PDOIS should begin speaking the language of the common person and manifest flexibility

PDOIS should begin speaking the language of the common person and manifest flexibility

When this great party was formed, I was a small kid in the village and not even in school. But growing up through primary and then secondary school, I began to appreciate the eloquence, wisdom, education, and maturity of the party leaders.

I would also later learn, with admiration, how these leaders took on the Jawara administration. This sentiment may have also been shared by members of the Military Junta that overthrew the PPP government and, perhaps, played influencing factor in the decision not to ban PDOIS.

Like so many people in my age category during the late 90s and early 2000, ideology or dogma was not the premise for my political inclination or affiliation. I was attracted to PDOIS leaders’ unmatched oratory skills. Nothing else mattered. Of course, this naive position evolved over the years.

It is a commonly known knowledge that PDOIS as a party embodies impressive ideals of total sovereignty, freedom, and respect for and protection of rights of all citizens.

Through Foroyaa Newspaper, we see the fierce stance of a party against all excesses of power and rights violations of citizens. The party is an ardent believer of constitutional law and advocates for the most defenseless and the most vulnerable of the society through the Foroyaa platform.

Thus, PDOIS’ historic failure to attract or sway voters and swell its ranks is not because of the unfavorable personal ratings of the party leaders. PDOIS leadership is very much admired and respected.

This political setback, unimproved after almost three decades of existence, is mostly due to disconnect with the significant voting block of the population in terms of messaging and appeal among others.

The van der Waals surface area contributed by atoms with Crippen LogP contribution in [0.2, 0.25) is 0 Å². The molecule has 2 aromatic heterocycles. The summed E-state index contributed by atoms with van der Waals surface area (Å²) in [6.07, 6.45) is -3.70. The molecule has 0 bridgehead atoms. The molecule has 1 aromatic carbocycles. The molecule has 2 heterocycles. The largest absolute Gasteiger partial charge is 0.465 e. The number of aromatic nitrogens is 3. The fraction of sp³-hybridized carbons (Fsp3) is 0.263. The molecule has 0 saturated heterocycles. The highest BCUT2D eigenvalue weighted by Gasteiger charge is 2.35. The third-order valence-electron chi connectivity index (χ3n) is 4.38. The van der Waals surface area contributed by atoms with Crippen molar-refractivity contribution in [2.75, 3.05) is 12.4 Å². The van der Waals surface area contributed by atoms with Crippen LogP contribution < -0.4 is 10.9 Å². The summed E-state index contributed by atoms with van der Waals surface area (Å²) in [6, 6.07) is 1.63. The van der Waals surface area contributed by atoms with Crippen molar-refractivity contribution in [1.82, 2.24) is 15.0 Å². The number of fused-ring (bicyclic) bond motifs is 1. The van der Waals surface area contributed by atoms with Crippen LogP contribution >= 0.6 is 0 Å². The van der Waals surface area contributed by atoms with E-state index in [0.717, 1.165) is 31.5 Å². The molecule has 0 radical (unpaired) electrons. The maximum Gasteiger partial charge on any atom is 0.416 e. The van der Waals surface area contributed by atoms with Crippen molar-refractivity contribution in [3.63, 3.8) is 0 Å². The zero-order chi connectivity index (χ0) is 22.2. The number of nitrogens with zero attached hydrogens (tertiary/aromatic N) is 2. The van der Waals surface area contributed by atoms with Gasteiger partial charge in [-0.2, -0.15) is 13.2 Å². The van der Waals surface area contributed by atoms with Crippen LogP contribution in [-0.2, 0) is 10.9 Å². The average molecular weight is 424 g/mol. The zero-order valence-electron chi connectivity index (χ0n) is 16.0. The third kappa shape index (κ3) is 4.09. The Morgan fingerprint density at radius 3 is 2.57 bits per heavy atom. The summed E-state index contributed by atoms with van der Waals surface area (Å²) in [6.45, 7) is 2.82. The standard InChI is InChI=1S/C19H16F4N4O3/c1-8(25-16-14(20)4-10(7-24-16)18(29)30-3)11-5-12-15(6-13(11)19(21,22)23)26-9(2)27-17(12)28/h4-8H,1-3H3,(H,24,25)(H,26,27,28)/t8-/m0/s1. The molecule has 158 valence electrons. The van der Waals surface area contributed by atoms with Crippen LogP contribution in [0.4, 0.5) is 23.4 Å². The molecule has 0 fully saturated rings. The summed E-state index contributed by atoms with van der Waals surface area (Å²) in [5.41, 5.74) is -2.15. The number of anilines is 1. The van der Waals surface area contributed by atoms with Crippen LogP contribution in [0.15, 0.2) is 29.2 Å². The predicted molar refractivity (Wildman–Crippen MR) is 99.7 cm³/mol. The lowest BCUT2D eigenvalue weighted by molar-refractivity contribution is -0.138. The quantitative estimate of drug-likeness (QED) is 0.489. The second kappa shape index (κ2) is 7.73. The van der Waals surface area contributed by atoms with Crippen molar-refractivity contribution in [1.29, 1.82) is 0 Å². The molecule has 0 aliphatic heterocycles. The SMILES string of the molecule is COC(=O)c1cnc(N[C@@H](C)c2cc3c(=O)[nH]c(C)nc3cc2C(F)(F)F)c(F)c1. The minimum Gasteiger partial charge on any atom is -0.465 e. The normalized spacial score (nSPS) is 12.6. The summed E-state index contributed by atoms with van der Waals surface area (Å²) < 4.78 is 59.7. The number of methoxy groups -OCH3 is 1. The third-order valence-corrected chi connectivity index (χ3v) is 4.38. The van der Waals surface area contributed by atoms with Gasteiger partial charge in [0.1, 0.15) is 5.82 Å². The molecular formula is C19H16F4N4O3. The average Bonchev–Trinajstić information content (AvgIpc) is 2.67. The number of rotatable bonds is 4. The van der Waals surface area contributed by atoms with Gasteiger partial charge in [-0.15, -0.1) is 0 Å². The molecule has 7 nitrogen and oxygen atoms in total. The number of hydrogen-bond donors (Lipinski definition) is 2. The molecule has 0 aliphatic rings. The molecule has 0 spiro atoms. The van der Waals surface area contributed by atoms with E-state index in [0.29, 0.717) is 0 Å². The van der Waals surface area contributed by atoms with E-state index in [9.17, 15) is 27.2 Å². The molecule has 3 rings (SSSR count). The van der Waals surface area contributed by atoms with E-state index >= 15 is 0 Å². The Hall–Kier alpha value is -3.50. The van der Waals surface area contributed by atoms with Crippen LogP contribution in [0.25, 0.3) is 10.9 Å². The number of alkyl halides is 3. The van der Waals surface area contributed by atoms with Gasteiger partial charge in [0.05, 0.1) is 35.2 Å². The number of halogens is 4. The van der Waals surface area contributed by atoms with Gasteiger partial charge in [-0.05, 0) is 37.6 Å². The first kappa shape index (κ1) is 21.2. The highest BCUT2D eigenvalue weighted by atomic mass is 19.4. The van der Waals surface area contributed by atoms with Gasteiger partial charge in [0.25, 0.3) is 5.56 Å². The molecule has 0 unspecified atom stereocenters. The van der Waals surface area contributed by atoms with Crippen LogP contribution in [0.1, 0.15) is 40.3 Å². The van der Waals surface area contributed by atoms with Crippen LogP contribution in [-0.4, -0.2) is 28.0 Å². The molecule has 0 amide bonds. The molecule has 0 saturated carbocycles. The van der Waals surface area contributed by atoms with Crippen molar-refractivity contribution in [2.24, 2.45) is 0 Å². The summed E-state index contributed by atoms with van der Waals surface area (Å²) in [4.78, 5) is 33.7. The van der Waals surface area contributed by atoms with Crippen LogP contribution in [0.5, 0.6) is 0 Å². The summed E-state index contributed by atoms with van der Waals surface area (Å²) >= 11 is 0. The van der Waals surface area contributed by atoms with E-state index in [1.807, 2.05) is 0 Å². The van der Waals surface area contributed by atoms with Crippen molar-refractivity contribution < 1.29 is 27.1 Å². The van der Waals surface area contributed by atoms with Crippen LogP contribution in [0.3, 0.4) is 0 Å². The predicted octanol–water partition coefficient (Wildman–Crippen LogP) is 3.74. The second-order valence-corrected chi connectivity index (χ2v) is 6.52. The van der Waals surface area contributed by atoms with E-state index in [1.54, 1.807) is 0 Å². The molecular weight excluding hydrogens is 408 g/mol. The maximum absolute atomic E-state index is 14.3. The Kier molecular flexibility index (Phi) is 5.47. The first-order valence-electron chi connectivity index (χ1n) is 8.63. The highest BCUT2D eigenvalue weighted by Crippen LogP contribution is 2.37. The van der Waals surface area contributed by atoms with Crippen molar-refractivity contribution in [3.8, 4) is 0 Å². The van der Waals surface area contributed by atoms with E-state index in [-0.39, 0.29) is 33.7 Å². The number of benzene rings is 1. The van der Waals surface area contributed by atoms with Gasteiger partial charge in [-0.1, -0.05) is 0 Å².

With PDOIS so entrenched in dogma and very little or no room for flexibility, it finds itself increasingly at odds with dynamic nature of politics in particular and the world at large.

The ‘my way or the highway’ position often assumed by the party also contributes significantly to its subpar performance to expand the base, especially among the shifting demographics.

Formation of the historic coalition that led to the defeat of a brutal dictator and the ensuing impasse had handed PDOIS strong political capital more than any other political party in the country by raising the national and international profile of the party leadership and agenda.

However, PDOIS’ refusal to take up executive positions citing party principles shocked the entire nation and everyone keenly following the situation

It was an egregious political blunder that could hunt PDOIS for a long time and a confirmation of the general belief the party is hardly ready to acquiesce in matters that conflict with its rigid dogma while creating an early crack in the hard fought Coalition partnership well before the National Assembly elections.

The elitist perception attached to PDOIS as a party is given credence by some of its members, supporters and sympathizers who are quick to condescendingly tout their education and understanding of issues while branding the rest as uneducated masses in need of sophisticated leadership, enlightenment and guidance – a huge turn off for a people whose mandate the party seeks.

For a political party that struggles to rally many people about thirty years since it came into the political scene should do a thorough soul search and reassess persuasive strategies.

Contrary to what some PDOIS supporters believe, Gambians are not unsophisticated to receive or understand its message; rather, the party appears unsophisticated enough to relate with Gambians.

This may partly explain why political parties such as PPP, UDP and more recently, GDC have made progress where PDOIS failed.

Mass of people who stream toward and vote for these parties are not doing so out of ignorance but because they identify with their policies and messages.

Success in politics sometimes boils down to flexibility and relatability and PDOIS, which is formed to challenge the status quo and stand for the common person, should begin speaking the language of the common person and manifest flexibility if it wants to remain politically viable going forward.

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